Planning for sustainability is an essential component of a successful simulation alliance to ensure there is a reliable source of funding to support operations [9]. Although grant funding can be used to initiate an organization, there is limited grant funding that can support sustainability. Thus, it was imperative to develop multiple alternative sources of revenue. Although general CAN-Sim membership remains free to Canadian and international members to ensure equitable access, there are added benefits for contributing and paid members.

Our website and faculty development activities are currently sustained through revenue brought in by workshop fees (e.g. on how to create virtual simulations), speaker honorariums and industry sponsorship. Webinars and open-access resources are freely available on the website; however, to access the scenario or repository of Virtual Simulation Games (VSGs), members must contribute an educational resource for sharing or pay a modest annual membership fee. This encourages both the growth of the repository and the spirit of collaboration. There is no cost to students when educators use simulations from the repository. Mechanisms for peer review are in place to ensure the quality of the contributed resources. Peer review occurs through having content experts review virtual simulations prior to posting. In-person simulations have a peer-review form for peer-review. Additionally, CAN-Sim continuously works to promote the core values of innovation, collaboration, mentorship and scholarship, and in the following sections, we outline how each of these values is enacted and sustained.


CAN-Sim began and continues to be driven by innovation. We work together to identify and fill gaps in nursing education through simulation-based strategies. CAN-Sim members with various expertise across different clinical specialties and institutions propose collaborative and innovative projects. CAN-Sim innovation focuses largely on improving the creation and delivery of simulation to learners and professional development for educators using simulation.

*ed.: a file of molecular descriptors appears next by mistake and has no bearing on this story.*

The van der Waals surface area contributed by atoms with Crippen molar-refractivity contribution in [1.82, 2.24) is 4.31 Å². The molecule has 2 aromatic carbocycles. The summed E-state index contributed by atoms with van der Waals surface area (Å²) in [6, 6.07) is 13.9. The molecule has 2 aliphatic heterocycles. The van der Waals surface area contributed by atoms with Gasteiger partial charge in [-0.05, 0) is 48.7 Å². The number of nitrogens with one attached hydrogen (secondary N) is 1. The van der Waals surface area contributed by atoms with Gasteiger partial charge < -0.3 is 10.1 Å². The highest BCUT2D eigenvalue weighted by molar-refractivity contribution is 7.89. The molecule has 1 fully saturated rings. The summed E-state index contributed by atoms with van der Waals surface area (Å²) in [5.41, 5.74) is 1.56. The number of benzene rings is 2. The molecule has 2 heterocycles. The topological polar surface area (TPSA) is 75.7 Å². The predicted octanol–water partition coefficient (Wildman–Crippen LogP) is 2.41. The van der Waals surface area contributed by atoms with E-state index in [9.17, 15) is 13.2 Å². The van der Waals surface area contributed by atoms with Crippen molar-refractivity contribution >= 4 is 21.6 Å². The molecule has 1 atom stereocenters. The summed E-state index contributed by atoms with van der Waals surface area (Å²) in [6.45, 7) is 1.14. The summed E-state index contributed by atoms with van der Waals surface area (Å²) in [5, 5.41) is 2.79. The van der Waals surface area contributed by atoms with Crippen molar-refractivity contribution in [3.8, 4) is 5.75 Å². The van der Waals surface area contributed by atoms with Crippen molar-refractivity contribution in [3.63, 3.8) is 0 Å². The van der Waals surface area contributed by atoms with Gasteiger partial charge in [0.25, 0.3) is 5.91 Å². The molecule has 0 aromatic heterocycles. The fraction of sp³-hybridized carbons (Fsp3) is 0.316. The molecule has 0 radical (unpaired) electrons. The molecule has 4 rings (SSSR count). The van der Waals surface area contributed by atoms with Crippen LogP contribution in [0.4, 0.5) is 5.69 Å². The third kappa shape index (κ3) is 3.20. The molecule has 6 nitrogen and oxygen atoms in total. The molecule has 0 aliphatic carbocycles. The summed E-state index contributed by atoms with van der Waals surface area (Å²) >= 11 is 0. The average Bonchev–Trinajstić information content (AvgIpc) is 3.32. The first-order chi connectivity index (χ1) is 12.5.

For example, we recently focused on VSGs to help improve learners’ preparedness for simulation activities. VSGs are an innovative and engaging pre-simulation preparation activity for nursing students. We had developed, partly through trial and error, a user-friendly method of creating VSGs that could be replicated by other nurse educators, partially with funding received from e-Campus Ontario. Our method of VSG creation is unique and includes a comprehensive outline and a tailored standardized software program template to facilitate the process. Our first VSGs were created for pre-simulation preparation, having only five decision points. The subsequent VSGs were designed as stand-alone virtual simulations that could be used as adjuncts or in place of live simulations and contained 10–20 decision points. Over the past 2 years, we have expanded our resources to include a new repository of VSGs and related resources within a dedicated learning management platform. CAN-Sim leaders crossed the country, delivering the workshops and supporting educators to create their own VSGs. Over 180 new VSGs have been created and added to the repository hosted on the CAN-Sim website.

Additionally, to help fulfil new gaps as highlighted by literature evidence or members of the organization, we have developed other innovative strategies to enhance nursing simulation. Our latest innovation includes the development of virtual interactive puzzle escape rooms, and we plan to further expand our simulation to other technologies (e.g. 3D simulation and the use of avatars). Also, part of our innovation is focused on supporting faculty development to promote excellence in the delivery of simulation. Some examples of our innovative strategies in this area include developing and testing a virtual debriefing professional development module using a multi-site design and various VSGs to improve the competency of nurse educators.

Collaboration and mentorship

A key aspect of CAN-Sim is to promote collaboration and mentorship among academic and clinical nurse educators across Canada and beyond with an interest in simulation. Collaboration is essential to the development of quality of simulation and dissemination of existing resources and promotes mentorship where people more experienced can help guide novice educators or researchers. A review of high-fidelity simulation highlighted the need for prioritization of simulation research to meet educational outcomes for undergraduate nursing education [10]. There is evidence of many innovative simulation projects undertaken by nurse educators.